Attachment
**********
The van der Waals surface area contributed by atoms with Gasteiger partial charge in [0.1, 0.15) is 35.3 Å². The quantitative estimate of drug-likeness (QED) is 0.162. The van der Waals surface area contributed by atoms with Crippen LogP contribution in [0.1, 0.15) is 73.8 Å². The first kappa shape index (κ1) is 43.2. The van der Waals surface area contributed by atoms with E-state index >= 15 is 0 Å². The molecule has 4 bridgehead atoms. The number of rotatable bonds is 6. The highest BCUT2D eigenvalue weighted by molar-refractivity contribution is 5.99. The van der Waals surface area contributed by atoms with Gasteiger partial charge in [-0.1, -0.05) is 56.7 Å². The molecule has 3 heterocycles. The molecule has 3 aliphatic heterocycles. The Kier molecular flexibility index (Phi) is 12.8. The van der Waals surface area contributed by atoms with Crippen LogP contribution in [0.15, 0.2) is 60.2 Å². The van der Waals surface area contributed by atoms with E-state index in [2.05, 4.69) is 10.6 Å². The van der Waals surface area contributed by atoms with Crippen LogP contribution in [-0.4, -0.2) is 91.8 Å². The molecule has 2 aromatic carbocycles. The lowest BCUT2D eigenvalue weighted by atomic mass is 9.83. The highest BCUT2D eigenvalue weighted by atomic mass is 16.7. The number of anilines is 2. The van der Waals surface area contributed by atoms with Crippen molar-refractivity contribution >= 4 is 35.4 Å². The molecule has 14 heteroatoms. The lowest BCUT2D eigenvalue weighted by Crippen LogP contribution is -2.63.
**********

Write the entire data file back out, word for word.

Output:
The van der Waals surface area contributed by atoms with Gasteiger partial charge in [0.1, 0.15) is 35.3 Å². The quantitative estimate of drug-likeness (QED) is 0.162. The van der Waals surface area contributed by atoms with Crippen LogP contribution in [0.1, 0.15) is 73.8 Å². The first kappa shape index (κ1) is 43.2. The van der Waals surface area contributed by atoms with E-state index >= 15 is 0 Å². The molecule has 4 bridgehead atoms. The number of rotatable bonds is 6. The highest BCUT2D eigenvalue weighted by molar-refractivity contribution is 5.99. The van der Waals surface area contributed by atoms with Gasteiger partial charge in [-0.1, -0.05) is 56.7 Å². The molecule has 3 heterocycles. The molecule has 3 aliphatic heterocycles. The Kier molecular flexibility index (Phi) is 12.8. The van der Waals surface area contributed by atoms with Crippen LogP contribution in [0.15, 0.2) is 60.2 Å². The van der Waals surface area contributed by atoms with E-state index in [2.05, 4.69) is 10.6 Å². The van der Waals surface area contributed by atoms with Crippen LogP contribution in [-0.4, -0.2) is 91.8 Å². The molecule has 2 aromatic carbocycles. The lowest BCUT2D eigenvalue weighted by atomic mass is 9.83. The highest BCUT2D eigenvalue weighted by atomic mass is 16.7. The number of anilines is 2. The van der Waals surface area contributed by atoms with Crippen molar-refractivity contribution >= 4 is 35.4 Å². The molecule has 14 heteroatoms. The lowest BCUT2D eigenvalue weighted by Crippen LogP contribution is -2.63.